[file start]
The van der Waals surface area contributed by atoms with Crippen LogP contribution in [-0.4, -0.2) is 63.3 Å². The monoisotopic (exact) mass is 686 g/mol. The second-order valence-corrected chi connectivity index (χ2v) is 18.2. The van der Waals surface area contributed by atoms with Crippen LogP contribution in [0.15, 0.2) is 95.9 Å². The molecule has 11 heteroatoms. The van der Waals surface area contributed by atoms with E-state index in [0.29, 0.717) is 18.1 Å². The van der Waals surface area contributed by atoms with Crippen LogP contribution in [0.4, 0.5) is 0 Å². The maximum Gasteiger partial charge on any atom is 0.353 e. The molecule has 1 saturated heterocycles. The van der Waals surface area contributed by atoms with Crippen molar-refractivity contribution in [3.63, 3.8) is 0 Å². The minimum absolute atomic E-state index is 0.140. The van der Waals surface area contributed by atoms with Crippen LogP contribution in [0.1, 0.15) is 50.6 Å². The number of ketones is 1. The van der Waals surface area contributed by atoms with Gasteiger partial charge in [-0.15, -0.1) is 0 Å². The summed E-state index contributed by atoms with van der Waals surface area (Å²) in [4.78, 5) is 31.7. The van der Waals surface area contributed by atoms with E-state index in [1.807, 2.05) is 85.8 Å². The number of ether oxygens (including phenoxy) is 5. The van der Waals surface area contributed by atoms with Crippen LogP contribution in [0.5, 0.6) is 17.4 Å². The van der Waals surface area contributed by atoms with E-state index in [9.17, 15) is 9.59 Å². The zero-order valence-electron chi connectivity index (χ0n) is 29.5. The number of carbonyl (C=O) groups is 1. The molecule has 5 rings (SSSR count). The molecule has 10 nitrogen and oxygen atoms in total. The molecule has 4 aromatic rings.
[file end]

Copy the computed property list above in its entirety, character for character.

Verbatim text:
The van der Waals surface area contributed by atoms with Crippen LogP contribution in [-0.4, -0.2) is 63.3 Å². The monoisotopic (exact) mass is 686 g/mol. The second-order valence-corrected chi connectivity index (χ2v) is 18.2. The van der Waals surface area contributed by atoms with Crippen LogP contribution in [0.15, 0.2) is 95.9 Å². The molecule has 11 heteroatoms. The van der Waals surface area contributed by atoms with E-state index in [0.29, 0.717) is 18.1 Å². The van der Waals surface area contributed by atoms with Crippen LogP contribution in [0.4, 0.5) is 0 Å². The maximum Gasteiger partial charge on any atom is 0.353 e. The molecule has 1 saturated heterocycles. The van der Waals surface area contributed by atoms with Crippen molar-refractivity contribution in [3.63, 3.8) is 0 Å². The minimum absolute atomic E-state index is 0.140. The van der Waals surface area contributed by atoms with Crippen LogP contribution in [0.1, 0.15) is 50.6 Å². The number of ketones is 1. The van der Waals surface area contributed by atoms with Gasteiger partial charge in [-0.15, -0.1) is 0 Å². The summed E-state index contributed by atoms with van der Waals surface area (Å²) in [4.78, 5) is 31.7. The van der Waals surface area contributed by atoms with E-state index in [1.807, 2.05) is 85.8 Å². The number of ether oxygens (including phenoxy) is 5. The van der Waals surface area contributed by atoms with Crippen LogP contribution in [0.5, 0.6) is 17.4 Å². The van der Waals surface area contributed by atoms with E-state index in [9.17, 15) is 9.59 Å². The zero-order valence-electron chi connectivity index (χ0n) is 29.5. The number of carbonyl (C=O) groups is 1. The molecule has 5 rings (SSSR count). The molecule has 10 nitrogen and oxygen atoms in total. The molecule has 4 aromatic rings.